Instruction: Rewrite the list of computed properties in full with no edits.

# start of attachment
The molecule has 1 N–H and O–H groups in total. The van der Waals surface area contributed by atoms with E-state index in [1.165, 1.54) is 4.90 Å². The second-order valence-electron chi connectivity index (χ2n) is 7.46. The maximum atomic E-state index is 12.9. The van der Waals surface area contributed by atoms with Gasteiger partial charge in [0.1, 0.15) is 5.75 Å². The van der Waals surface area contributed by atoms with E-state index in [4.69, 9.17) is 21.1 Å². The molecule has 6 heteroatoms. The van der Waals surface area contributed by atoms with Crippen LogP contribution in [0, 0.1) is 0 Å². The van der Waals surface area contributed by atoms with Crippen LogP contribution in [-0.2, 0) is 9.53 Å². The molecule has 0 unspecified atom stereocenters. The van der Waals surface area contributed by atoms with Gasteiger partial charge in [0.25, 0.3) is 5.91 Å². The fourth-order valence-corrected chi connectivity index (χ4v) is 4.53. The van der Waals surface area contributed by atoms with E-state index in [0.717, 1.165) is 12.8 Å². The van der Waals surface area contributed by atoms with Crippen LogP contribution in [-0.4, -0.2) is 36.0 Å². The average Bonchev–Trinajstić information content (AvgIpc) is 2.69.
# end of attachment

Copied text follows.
The molecule has 1 N–H and O–H groups in total. The van der Waals surface area contributed by atoms with E-state index in [1.165, 1.54) is 4.90 Å². The second-order valence-electron chi connectivity index (χ2n) is 7.46. The maximum atomic E-state index is 12.9. The van der Waals surface area contributed by atoms with Gasteiger partial charge in [0.1, 0.15) is 5.75 Å². The van der Waals surface area contributed by atoms with E-state index in [4.69, 9.17) is 21.1 Å². The molecule has 6 heteroatoms. The van der Waals surface area contributed by atoms with Crippen LogP contribution in [0, 0.1) is 0 Å². The van der Waals surface area contributed by atoms with Crippen LogP contribution in [-0.2, 0) is 9.53 Å². The molecule has 0 unspecified atom stereocenters. The van der Waals surface area contributed by atoms with Gasteiger partial charge in [0.25, 0.3) is 5.91 Å². The fourth-order valence-corrected chi connectivity index (χ4v) is 4.53. The van der Waals surface area contributed by atoms with E-state index in [0.717, 1.165) is 12.8 Å². The van der Waals surface area contributed by atoms with Crippen LogP contribution in [-0.4, -0.2) is 36.0 Å². The average Bonchev–Trinajstić information content (AvgIpc) is 2.69.